A-Yokai-A-Day: Datsueba and Keneou

Today’s yokai is a two-fer! Bonus!

Continuing the mini-theme of the week—hell—we come across this nasty pair. Datsueba is very famous, but much less-known is her husband/consort Keneou. See if you can find them on the map of Meido from the other day!

Datsueba and Keneou are kind of the Japanese equivalent of Charon, the guardian of the underworld in Greek mythology. I know I cautioned earlier about this kind of cross-cultural comparison (and I stick by that!) but I still think it is a fun observation to make. Both Greece and Japan view the underworld as a physical place that can be accessed from Earth, and both of them are guarded by a real-world river which flows underground and becomes the border between the land of the dead and the land of the living. In Japan, this river is called Sanzu no kawa, or the Sanzu River.

That’s where the similarities end. Where Charon is a boatman who takes you across the river, Datsueba and Keneou are far worse, waiting at the opposite end to really mess up your day. Of course, if you’re a kid, it gets even worse.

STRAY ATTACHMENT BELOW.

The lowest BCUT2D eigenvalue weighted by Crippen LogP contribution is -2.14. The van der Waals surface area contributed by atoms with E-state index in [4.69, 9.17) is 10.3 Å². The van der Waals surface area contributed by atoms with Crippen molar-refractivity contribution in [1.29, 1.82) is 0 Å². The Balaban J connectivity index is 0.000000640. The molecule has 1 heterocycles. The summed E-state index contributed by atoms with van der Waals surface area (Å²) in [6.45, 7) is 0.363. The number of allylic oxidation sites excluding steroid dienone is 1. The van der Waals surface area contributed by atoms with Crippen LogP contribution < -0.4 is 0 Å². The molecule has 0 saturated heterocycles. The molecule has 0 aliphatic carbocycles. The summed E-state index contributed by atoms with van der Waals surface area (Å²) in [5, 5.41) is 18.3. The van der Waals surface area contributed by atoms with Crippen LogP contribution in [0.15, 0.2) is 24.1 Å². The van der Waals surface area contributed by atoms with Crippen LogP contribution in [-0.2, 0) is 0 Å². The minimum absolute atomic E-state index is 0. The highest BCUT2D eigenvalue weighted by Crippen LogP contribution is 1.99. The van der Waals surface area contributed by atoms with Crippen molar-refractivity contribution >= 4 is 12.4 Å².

The souls of children are not allowed to cross the Sanzu River. Instead, they are forced to sit on the riverbanks in a sort of limbo called Sai no Kawara. Their souls remain in Sai no Kawara until enough prayers have been said for them to earn enough merit to cross. Here they sit, building towers out of pebbles, adding one pebble each time someone says a prayer for them. When a tower is completed, the child can finally cross; however, Datsueba and Keneou roam the banks and constantly knock the pebble towers over, rendering the effort meaningless. The only way for children to leave Sai no Kawara is to be saved through intercession by Jizō Bosatsu, the guardian deity of children. This is why Jizō is such a popular god in Japan; prayers to him go towards saving the souls of lost children.

Click on the image below to view the whole story. And don’t forget that you can own this great story by purchasing a copy of The Hour of Meeting Evil Spirits, which contains a chapter on hell and the afterlife, including all of these mini-hell-week entries!

Datsueba & Keneou

Datsueba & Keneou

2 thoughts on “A-Yokai-A-Day: Datsueba and Keneou

  1. Pingback: A-Yokai-A-Day: Gozu & Mezu | MatthewMeyer.net

  2. Pingback: A-Yokai-A-Day: Kokuri baba | MatthewMeyer.net

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